Royals 4, Rangers 3 (18). The Royals started Bret Saberhagen, who could reasonably have been considered one of the most famous pitchers in the game in 1991; he was a two-time Cy Young winner and a World Series MVP. Not many opponents would be able to make him the less-recognizable starter in a game.
One of those few, however, was Nolan Ryan.
As might have been expected, both pitchers started off well. The first runner to reach was Texas's Julio Franco, who walked leading off the top of the second. Kevin Reimer then singled Franco to second, but Saberhagen picked off the lead runner and ended the inning with no further damage. Ryan, meanwhile, was perfect through three innings.
Franco and Reimer pulled the walk-single combo again with two outs in the fourth, and Saberhagen worked around it once more. Brian McRae led off the home fourth with a single, then moved to second on a hit by George Brett. With two outs, Warren Cromartie doubled, scoring McRae with the game's first run. Saberhagen allowed only a Steve Buechele single in the fifth, and KC extended the lead in the bottom of the inning on singles by Brent Mayne and David Howard and a sac fly by McRae.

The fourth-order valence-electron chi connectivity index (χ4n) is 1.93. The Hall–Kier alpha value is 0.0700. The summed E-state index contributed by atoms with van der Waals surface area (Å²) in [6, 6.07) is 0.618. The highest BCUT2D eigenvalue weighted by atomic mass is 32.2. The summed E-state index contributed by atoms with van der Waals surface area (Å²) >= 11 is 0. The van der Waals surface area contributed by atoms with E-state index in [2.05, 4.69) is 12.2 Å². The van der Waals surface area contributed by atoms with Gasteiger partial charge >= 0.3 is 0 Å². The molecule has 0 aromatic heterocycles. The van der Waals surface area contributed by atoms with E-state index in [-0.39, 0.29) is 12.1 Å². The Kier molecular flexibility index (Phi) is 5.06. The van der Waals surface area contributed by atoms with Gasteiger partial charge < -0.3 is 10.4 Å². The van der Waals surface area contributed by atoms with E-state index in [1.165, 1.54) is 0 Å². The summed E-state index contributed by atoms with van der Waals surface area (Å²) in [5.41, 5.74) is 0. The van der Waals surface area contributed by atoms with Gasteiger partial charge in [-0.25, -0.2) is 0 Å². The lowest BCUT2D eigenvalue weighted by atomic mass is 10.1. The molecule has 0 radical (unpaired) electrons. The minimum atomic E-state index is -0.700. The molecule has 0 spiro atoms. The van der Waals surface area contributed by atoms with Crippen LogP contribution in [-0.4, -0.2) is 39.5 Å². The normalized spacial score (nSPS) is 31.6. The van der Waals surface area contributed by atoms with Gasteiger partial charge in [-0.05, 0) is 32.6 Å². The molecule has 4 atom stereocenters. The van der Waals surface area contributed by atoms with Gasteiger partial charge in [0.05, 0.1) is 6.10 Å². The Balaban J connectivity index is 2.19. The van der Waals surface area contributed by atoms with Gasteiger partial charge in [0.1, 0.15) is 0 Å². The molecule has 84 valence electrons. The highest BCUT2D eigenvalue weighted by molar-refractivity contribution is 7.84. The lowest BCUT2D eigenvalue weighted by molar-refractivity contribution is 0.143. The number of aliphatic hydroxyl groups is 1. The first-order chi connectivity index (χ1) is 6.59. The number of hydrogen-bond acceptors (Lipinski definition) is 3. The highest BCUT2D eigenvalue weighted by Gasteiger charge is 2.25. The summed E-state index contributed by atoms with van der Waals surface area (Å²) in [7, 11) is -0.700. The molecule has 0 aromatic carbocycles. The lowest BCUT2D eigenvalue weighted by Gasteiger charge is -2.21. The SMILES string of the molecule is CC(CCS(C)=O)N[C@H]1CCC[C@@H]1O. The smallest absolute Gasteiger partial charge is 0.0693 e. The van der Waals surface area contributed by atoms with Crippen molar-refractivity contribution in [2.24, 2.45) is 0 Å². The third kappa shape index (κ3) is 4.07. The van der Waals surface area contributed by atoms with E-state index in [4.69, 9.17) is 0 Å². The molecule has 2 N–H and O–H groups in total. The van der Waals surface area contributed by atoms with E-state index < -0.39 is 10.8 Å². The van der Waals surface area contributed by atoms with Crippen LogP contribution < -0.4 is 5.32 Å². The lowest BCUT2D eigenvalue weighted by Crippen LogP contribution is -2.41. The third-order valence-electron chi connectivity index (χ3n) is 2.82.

Texas went down 1-2-3 in the sixth; the home half of the inning saw Brett double and Cromartie walk before Ryan stranded them both. The Rangers then rallied in the seventh, starting with a Reimer single. Two outs later, Mike Stanley walked; pinch hitter Denny Walling then singled in one run, and pinch hitter Brian Downing reached on a Kevin Seitzer error that allowed Stanley to come home with the equalizer. Ryan was perfect in the bottom of the inning, and the two outstanding starters both departed with the game tied at 2.